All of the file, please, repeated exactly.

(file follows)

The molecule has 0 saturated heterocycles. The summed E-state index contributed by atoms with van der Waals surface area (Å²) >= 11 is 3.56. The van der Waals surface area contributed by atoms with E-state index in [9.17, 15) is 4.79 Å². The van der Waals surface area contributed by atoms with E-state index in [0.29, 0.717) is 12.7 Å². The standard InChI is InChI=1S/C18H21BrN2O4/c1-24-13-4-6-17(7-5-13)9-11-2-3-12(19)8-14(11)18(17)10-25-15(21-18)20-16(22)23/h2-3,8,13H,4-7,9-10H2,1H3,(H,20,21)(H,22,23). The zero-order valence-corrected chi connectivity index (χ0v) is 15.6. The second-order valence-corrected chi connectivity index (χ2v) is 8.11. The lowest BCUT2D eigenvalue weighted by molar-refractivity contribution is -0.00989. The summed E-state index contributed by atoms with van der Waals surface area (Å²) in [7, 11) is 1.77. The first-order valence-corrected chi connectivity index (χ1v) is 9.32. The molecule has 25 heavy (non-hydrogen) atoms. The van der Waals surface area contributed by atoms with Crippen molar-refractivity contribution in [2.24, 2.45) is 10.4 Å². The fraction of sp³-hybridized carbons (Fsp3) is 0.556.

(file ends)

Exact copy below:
The molecule has 0 saturated heterocycles. The summed E-state index contributed by atoms with van der Waals surface area (Å²) >= 11 is 3.56. The van der Waals surface area contributed by atoms with E-state index in [9.17, 15) is 4.79 Å². The van der Waals surface area contributed by atoms with E-state index in [0.29, 0.717) is 12.7 Å². The standard InChI is InChI=1S/C18H21BrN2O4/c1-24-13-4-6-17(7-5-13)9-11-2-3-12(19)8-14(11)18(17)10-25-15(21-18)20-16(22)23/h2-3,8,13H,4-7,9-10H2,1H3,(H,20,21)(H,22,23). The zero-order valence-corrected chi connectivity index (χ0v) is 15.6. The second-order valence-corrected chi connectivity index (χ2v) is 8.11. The lowest BCUT2D eigenvalue weighted by molar-refractivity contribution is -0.00989. The summed E-state index contributed by atoms with van der Waals surface area (Å²) in [7, 11) is 1.77. The first-order valence-corrected chi connectivity index (χ1v) is 9.32. The molecule has 25 heavy (non-hydrogen) atoms. The van der Waals surface area contributed by atoms with Crippen molar-refractivity contribution in [2.24, 2.45) is 10.4 Å². The fraction of sp³-hybridized carbons (Fsp3) is 0.556.